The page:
There is a super easy way to give to All Souls––for either a one-time donation or for your ongoing pledge––that is through an app called Vanco Mobile (what used to be called GivePlus). You can find this app through the app store on your phone. Once downloaded, search for All Souls Episcopal Parish and you’re in! If you’d prefer not to download the app, you can just as easily give online through our personalized online donation page by clicking here.
A Great Way You Can Help a Hurting Friend
Do you have a friend, neighbor, coworker, or relative who is going through a difficult time? Here’s a great way you can help them—tell them about our Stephen Ministry! Stephen Ministers are members of All Souls who have received special training to provide high-quality, confidential, one-to-one, Christian care to people who are grieving the loss of a loved one, coping with a cancer diagnosis, going through a divorce or separation, battling a chronic illness (or caring for a spouse or parent who is chronically ill), experiencing a great deal of stress, facing the loss of a job—or encountering any of countless other life challenges.
Stephen Ministers meet weekly with their care receivers to listen, care, encourage, and provide emotional and spiritual support. The caring relationship lasts for as long as the person needs care. It’s free, and it’s a powerful way you can help a hurting friend.
To learn how to connect someone you know with a Stephen Minister, talk with Rev. Maggie Foote (email@example.com) or Stephen Ministry Leader Madeline Feeley (firstname.lastname@example.org). Our Stephen Ministers are there to care!
Check out Season 5, Episode 14 and our final episode on pilgrimage.
If you are able to help provide some meals for parishioners in need, please contact Cathy Goshorn to help out! We are in great need at this time to help care for each other––please consider helping other All Soulsians in need by providing meals or gift cards for meals. You can reach Cathy at email@example.com.
What is the Catechumenate? The Catechumenate is a class where we teach about the Episcopal Church in an attempt to give an idea of what this Episcopal church and faith tradition are about. Folks who take this class (called Catechumens) will learn from a number of thoughtful people in this community and hopefully get a glimpse of Episcopal theology, history, and structure, as well as how to use the Book of Common Prayer and some ideas on how to read the Bible. The class will meet on the six Sunday evenings of Lent (March 6-April 10) at 7p in person and on Zoom. All are welcome, even if you’ve been an Episcopalian for a long while. But, if you are looking for an introduction to this tradition or are hoping to be baptized (whenever that can happen), Confirmed, Received, or Reaffirmed into this tradition, this is most certainly the class you’ll want to take. I hope that many of you will join this year’s class as we attempt, together, to wrestle with what it means to be an Episcopal sort of Christian in our world. If you have any questions or would like to sign-up, you can write to Emily at firstname.lastname@example.org. If you’re just curious, please feel free to drop in to any course! Final course this week, April 3rd: Episcopal Theology taught by Dr. Scott MacDougall.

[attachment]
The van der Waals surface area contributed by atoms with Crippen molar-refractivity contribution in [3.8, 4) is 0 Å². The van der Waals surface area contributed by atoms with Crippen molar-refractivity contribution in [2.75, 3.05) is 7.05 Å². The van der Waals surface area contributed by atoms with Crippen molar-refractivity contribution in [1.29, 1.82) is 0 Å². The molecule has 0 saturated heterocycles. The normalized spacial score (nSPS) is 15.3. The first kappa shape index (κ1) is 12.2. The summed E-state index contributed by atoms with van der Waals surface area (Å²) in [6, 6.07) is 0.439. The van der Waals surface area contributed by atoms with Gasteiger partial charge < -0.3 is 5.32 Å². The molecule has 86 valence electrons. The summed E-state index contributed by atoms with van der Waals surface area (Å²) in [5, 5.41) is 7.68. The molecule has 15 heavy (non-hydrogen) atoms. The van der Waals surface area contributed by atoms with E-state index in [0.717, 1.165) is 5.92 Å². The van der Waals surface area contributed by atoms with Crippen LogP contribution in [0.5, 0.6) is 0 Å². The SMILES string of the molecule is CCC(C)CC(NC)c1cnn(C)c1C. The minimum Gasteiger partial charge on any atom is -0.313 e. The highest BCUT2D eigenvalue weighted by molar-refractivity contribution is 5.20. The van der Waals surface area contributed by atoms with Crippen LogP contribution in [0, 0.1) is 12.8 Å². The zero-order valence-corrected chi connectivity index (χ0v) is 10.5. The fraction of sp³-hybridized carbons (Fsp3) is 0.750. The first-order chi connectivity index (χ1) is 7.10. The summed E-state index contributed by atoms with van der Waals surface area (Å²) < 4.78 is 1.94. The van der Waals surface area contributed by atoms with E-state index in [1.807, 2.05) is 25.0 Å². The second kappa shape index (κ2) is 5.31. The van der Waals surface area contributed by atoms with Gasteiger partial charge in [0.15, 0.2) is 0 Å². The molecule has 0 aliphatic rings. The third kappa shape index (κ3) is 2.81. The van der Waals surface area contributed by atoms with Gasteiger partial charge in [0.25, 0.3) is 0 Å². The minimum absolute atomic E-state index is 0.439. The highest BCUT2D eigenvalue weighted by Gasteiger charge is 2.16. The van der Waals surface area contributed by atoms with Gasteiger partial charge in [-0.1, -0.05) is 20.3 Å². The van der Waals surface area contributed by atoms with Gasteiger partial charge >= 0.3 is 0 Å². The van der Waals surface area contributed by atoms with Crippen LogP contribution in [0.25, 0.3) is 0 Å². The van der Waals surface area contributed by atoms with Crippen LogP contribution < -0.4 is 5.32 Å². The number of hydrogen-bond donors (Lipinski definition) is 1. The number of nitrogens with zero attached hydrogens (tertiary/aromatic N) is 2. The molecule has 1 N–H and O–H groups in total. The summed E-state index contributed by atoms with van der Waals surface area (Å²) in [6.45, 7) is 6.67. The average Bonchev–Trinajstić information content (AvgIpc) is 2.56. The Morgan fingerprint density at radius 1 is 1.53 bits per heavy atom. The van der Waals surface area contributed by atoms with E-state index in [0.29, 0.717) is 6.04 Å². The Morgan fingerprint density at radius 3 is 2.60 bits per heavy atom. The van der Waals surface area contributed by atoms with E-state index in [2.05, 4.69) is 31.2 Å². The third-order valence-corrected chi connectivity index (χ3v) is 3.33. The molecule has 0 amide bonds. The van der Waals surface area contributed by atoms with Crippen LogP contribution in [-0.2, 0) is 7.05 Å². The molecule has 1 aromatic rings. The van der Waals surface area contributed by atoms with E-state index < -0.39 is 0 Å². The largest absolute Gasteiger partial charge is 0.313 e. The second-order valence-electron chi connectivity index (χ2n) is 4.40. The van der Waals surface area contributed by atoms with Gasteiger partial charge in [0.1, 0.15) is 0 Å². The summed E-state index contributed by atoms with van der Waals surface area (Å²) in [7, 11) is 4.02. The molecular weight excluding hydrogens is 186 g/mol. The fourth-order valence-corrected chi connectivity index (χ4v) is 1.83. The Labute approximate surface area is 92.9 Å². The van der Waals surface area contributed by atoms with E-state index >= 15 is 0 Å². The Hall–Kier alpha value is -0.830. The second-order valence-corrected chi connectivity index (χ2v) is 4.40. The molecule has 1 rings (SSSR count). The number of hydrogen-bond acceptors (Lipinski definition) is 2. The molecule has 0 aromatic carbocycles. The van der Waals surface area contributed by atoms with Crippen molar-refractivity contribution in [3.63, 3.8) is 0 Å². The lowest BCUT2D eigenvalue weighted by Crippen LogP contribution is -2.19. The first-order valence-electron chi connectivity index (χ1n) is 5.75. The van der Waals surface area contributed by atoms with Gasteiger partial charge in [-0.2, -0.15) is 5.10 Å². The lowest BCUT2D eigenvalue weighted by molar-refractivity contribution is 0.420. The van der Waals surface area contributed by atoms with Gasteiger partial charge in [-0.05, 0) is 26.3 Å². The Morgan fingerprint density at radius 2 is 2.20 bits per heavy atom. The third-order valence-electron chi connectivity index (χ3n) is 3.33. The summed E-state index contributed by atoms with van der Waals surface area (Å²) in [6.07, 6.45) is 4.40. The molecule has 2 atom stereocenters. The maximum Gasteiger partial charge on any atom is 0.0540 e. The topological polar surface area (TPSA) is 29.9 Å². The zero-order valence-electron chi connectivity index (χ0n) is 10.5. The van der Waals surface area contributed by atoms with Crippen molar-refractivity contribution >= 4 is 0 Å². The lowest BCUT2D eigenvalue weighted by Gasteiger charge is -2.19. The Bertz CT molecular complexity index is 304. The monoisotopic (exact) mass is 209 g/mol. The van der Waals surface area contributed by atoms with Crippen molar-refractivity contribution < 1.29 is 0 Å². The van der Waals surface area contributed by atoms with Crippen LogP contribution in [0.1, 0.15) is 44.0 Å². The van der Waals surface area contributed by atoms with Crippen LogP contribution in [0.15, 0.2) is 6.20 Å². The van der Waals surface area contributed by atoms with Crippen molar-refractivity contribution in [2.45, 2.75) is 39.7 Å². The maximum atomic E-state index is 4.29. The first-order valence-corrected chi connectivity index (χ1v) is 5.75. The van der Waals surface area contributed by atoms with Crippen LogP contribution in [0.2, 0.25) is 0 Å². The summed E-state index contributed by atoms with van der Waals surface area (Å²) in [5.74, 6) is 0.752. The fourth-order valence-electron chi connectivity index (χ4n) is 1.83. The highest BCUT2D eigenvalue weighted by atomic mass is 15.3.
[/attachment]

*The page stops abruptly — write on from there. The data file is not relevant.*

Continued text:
New Maundy Thursday Service
This year, for Maundy Thursday, we’re adding an Agape meal. Some of you might remember that we did this back in 2019, as an afternoon meal with a full eucharist and foot washing. This year, we’re pairing it back a bit, and so we’ll eat a soup supper together over a very simple liturgy, before we head into the 7:30p Maundy Thursday Eucharist with foot washing. The staff will provide drinks and bread and we’re asking folks to sign-up to bring soup. We need about 3-5 soup makers (with each soup serving about 10). Let Emily Hansen Curran know if you’re able to bring soup. Looking forward to trying out this new thing with you all.
Easter Vigil Reception!
It’s back! This year we’ll have our regular Easter Vigil reception following the Easter Vigil on Saturday night, April 16th. This also means that we’d love for you all to bring something to share––either a drink, snack, cake, cookies––whatever you love to make when you celebrate.